Crossed Arm Syndrome
I understand the trend toward patient-empowerment, trying to build self-efficacy without risking dependency on the clinician. This has elevated the interventions of education and exercise over manual therapy in terms of best-practice recommendations for physical therapists.
As a long-term PT, I can understand this movement, but the trend comes at a price.
First off is the belief that manual therapy, viewed as a passive intervention, should be dosed sparingly as to not encourage dependency. In contrast, I contend that if manual therapy allows movement with less fear, pain, and caution, this, in itself, builds independence.
I do accept that more common view of PT is the exercise-based model, though I have HUGE issues with intellectual lazy PTs who blame weakness on pain. What I don’t and will not accept is an apparent lack of engagement on the part of my profession.
I have great respect for the time, patience, money, and emotional investment that a budding PT student makes to become a DPT, as it is not an easy path. But what are we building?
Recently I had dropped my car off for a service at a local repair facility. Rather than join the squad impatient chair-sitters, waiting for word of the bill in need of payment, I chose instead to take a long walk. This walk afforded me an opportunity to cruise through the nearby picturesque village, able to see the sights while getting my exercise. My walk took me past the village PT clinic…twice, once on my outbound journey, and again on my way back to the garage.
On my first pass, I was easily able to view a good handful of patients dutifully working out on at their respective stations, all seeming to be completely engaged in their tasks. But at the center of the facility, I viewed two individuals who I am assuming where the resident PTs. How did I know this?
Apparel, for one. They were the only ones NOT engaged.
Instead, they stood side by side, talking with each other, in the dreaded arms-crossed posture. Argh! OK, I thought, as I passed, maybe I caught them at a bad moment. Maybe it was a fluke. I’ll take a look on my way back, hoping that they would not be caught in such a compromising position.
The walk took me through the rest of the village and, with a bit of a divergence, along a roaring creek. Quite lovely. But as I again approached the PT clinic my suspicions rose and, sure enough, there they stood. Maybe they have moved and returned to the exact same spot to converse again…or maybe not. But there they stood, arms-crossed and conversing, while their patients dutifully went through their paces.
A PT may argue that those patients were engaged in self-helping behaviors, learning self-reliance, and building upon their own potential. Quite possibly.
But why did the PTs need to be standing there so unengaged? We can be more than arm crossers, we can be cheerleaders, encouragers, coaches, teachers, and, yes, occasionally, applying manual interventions. Self-reliance is key, but what has the PT profession become; a bunch of arm crossers? Manual therapy PT has its own skulls in the closet, but that’s not what this post is about. It’s about arm crossing.
My bias is toward using manual therapy as a primary intervention and evidence exists for this as a viable treatment strategy. I strongly discourage dependency of any sort and abhor it in other professionals. My work is set up to empower my patient to feel like they can move and with less fear. I teach them to self-treat, based on my examples, and make it a strong encouragement to engage in the movement of their choosing. I recognize that a good majority of patients seen for exercise-based PT improve, though those that don’t often come through my door.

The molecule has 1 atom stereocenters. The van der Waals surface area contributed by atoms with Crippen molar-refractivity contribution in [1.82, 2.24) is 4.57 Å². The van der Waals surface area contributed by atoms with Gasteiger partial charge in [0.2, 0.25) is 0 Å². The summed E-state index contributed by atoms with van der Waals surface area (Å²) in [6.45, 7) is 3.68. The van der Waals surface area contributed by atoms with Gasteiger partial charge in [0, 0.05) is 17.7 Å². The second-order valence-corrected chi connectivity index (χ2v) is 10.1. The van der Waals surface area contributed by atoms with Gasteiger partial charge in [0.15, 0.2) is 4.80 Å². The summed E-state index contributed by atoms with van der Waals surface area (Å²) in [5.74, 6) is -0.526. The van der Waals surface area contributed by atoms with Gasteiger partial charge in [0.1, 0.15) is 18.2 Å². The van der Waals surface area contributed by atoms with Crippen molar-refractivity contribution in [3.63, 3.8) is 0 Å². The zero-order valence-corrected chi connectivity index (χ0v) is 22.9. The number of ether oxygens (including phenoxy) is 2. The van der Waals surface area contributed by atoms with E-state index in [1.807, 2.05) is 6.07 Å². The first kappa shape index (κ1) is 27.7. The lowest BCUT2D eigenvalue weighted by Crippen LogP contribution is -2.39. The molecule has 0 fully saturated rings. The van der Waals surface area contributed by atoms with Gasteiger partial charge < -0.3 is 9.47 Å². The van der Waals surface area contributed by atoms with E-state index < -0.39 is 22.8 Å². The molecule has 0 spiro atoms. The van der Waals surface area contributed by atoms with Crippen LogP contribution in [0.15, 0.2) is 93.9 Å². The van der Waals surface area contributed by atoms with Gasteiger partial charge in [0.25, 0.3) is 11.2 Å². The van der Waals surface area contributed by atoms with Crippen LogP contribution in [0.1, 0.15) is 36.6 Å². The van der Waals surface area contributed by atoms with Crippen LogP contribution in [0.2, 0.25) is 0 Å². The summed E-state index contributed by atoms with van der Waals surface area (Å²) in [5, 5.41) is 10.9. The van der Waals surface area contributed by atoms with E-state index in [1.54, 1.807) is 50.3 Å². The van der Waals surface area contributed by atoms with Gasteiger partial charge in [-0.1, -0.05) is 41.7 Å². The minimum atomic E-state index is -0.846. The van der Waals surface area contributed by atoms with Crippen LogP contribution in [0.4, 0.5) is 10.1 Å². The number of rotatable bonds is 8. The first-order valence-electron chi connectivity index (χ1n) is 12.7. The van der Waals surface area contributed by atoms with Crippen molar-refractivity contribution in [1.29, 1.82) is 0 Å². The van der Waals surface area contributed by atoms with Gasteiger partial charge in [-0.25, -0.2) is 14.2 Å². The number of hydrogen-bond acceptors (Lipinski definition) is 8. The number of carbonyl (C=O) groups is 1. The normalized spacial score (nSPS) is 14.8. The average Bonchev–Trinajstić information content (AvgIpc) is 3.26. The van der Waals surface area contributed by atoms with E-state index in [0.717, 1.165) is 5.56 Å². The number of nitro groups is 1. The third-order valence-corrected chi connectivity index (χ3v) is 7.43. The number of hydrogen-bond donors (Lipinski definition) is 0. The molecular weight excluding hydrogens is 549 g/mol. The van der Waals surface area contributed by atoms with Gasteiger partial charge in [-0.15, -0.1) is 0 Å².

As a profession, PT and other similar professions, the view of us by the public matters. Arm-crossing and spending a good amount of your time conversing with your peer instead of your patient is simply a lame way to spend medical dollars, not to mention a very expensive education.
Next time I make that walk, my hope is to see PTs engaged with their patient. They may not be touching, using manual therapy as I do, but I hope to see them spending time speaking to their patients, coaching and encouraging, aiding and correcting, prescribing, and adapting. I hope to see them doing the things our profession(s) are capable of and not resorting to the stereotypes that pockmark our profession.
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Great post Walt! I believe all manual therapists should be taught about self-efficacy during their training. It’s harder to change habits that create dependency once they are entrenched. Learning how to create a clinical environment that pros promotes confidence and independence in clients is so important.
Hi Rachel, Thanks for the comments. All interventions, be they exercise/movement-based or manual therapy-based, pose a risk of fostering dependency. Much depends on how those interventions are presented and actualized.
Arm-crossing is, frankly, rude. Any PTs that I’ve seen here in NZ have been completely engaged in their client. I actually wouldn’t go back if arm-crossing was their MO.
Alas, PT varies from place to place. While I am not implying that standing around with arms-crossed is the norm in the US, the move toward self-efficacy has taken on strange interpretations by some clinicians.